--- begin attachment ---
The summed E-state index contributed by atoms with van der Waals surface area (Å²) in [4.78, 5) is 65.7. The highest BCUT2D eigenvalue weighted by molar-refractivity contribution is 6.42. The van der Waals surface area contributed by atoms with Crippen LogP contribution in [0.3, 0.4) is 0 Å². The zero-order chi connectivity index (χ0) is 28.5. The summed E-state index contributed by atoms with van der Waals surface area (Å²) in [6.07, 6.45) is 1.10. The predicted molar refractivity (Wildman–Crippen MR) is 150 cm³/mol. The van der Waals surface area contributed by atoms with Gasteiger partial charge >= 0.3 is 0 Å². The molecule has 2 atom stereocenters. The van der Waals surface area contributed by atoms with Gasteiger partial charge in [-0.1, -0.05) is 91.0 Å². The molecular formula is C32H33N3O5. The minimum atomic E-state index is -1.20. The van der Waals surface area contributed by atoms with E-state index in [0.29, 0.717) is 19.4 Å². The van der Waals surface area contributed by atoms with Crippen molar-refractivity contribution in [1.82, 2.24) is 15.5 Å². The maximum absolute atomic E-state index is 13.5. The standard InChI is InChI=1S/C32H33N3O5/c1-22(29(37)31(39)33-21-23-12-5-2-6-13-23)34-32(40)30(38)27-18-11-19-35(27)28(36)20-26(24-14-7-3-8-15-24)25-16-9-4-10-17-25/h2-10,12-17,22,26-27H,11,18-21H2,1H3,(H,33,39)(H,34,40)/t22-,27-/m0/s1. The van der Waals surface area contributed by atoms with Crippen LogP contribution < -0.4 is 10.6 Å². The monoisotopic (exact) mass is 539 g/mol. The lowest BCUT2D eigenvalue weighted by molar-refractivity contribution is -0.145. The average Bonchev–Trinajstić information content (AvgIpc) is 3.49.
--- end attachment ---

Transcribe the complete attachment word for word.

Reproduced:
The summed E-state index contributed by atoms with van der Waals surface area (Å²) in [4.78, 5) is 65.7. The highest BCUT2D eigenvalue weighted by molar-refractivity contribution is 6.42. The van der Waals surface area contributed by atoms with Crippen LogP contribution in [0.3, 0.4) is 0 Å². The zero-order chi connectivity index (χ0) is 28.5. The summed E-state index contributed by atoms with van der Waals surface area (Å²) in [6.07, 6.45) is 1.10. The predicted molar refractivity (Wildman–Crippen MR) is 150 cm³/mol. The van der Waals surface area contributed by atoms with Gasteiger partial charge >= 0.3 is 0 Å². The molecule has 2 atom stereocenters. The van der Waals surface area contributed by atoms with Gasteiger partial charge in [-0.1, -0.05) is 91.0 Å². The molecular formula is C32H33N3O5. The minimum atomic E-state index is -1.20. The van der Waals surface area contributed by atoms with E-state index in [0.29, 0.717) is 19.4 Å². The van der Waals surface area contributed by atoms with Crippen molar-refractivity contribution in [1.82, 2.24) is 15.5 Å². The maximum absolute atomic E-state index is 13.5. The standard InChI is InChI=1S/C32H33N3O5/c1-22(29(37)31(39)33-21-23-12-5-2-6-13-23)34-32(40)30(38)27-18-11-19-35(27)28(36)20-26(24-14-7-3-8-15-24)25-16-9-4-10-17-25/h2-10,12-17,22,26-27H,11,18-21H2,1H3,(H,33,39)(H,34,40)/t22-,27-/m0/s1. The van der Waals surface area contributed by atoms with Crippen LogP contribution < -0.4 is 10.6 Å². The monoisotopic (exact) mass is 539 g/mol. The lowest BCUT2D eigenvalue weighted by molar-refractivity contribution is -0.145. The average Bonchev–Trinajstić information content (AvgIpc) is 3.49.